Putin and Obama: One Ukraine Call, Two Very Different Takes

There are two sides to every story, and nowhere is that more evident than in President Obama’s call yesterday to Russian President Vladimir Putin.

The White House’s take (which took the National Security Council two hours to craft after they first let we in the media know the statement was forthcoming):


President Obama spoke this afternoon with President Putin of Russia. President Obama emphasized that the Crimean “referendum,” which violates the Ukrainian constitution and occurred under duress of Russian military intervention, would never be recognized by the United States and the international community.  He emphasized that Russia’s actions were in violation of Ukraine’s sovereignty and territorial integrity and that, in coordination with our European partners, we are prepared to impose additional costs on Russia for its actions.

President Obama underscored that there remains a clear path for resolving this crisis diplomatically, in a way that addresses the interests of both Russia and the people of Ukraine.  He noted that the Ukrainian government continues to take concrete steps that would allow for the de-escalation of the crisis, particularly as it prepares for elections this Spring and undertakes constitutional reform, and he asked that Russia support the immediate deployment of international monitors to help prevent acts of violence by any groups.

President Obama reiterated that a diplomatic resolution cannot be achieved while Russian military forces continue their incursions into Ukrainian territory and that the large-scale Russian military exercises on Ukraine’s borders only exacerbate the tension.  President Obama said that Secretary Kerry continues to be prepared to work together with Foreign Minister Lavrov and the Ukrainian government to find a diplomatic resolution to the crisis.


And the Kremlin version:

At the US initiative, Vladimir Putin had a telephone conversation with US President Barack Obama.

The two presidents continued discussions on the various aspects of the crisis in Ukraine. Mr Putin noted that the current authorities in Kiev have so far failed to demonstrate the ability and desire to rein in the ultranationalist and radical groups that are destabilising the situation in the country and terrorising ordinary people, including the Russian-speaking population and Russia’s compatriots.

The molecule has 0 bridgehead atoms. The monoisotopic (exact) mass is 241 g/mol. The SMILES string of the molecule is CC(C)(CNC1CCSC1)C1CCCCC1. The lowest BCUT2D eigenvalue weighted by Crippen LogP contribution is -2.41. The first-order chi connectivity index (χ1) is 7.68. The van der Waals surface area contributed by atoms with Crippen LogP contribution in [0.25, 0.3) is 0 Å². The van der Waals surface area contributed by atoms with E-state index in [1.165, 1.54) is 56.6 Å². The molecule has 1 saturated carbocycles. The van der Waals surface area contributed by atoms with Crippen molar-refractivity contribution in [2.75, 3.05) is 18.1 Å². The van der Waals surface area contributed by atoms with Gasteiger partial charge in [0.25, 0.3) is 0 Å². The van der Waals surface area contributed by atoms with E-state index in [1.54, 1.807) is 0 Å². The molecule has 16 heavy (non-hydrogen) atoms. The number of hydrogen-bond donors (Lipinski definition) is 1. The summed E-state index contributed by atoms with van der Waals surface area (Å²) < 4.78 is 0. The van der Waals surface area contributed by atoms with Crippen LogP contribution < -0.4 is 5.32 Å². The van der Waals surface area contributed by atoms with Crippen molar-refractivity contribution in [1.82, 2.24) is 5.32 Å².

In this context, the two presidents discussed the possibility of sending an OSCE mission to monitor the situation in Ukraine. Mr Putin said that this mission, if it goes ahead, should cover all parts of Ukraine.

Regarding the March 16 referendum in Crimea, Mr Putin said that the decision to hold the referendum was in line with international law and the UN Charter, and was also in line with the precedent set by Kosovo. The referendum was organised in such a way as to guarantee Crimea’s population the possibility to freely express their will and exercise their right to self-determination.

The two presidents said that despite their differences of opinion, they must continue working together to seek solutions that will help to stabilise the situation in Ukraine.

Mr Obama congratulated Mr Putin on the success of the Paralympic Games and asked Mr Putin to pass on his greetings to the athletes.


The National Security Council got publicly snippy with an AP writer when he questioned on Twitter why it was taking them so long to produce a readout of the call.




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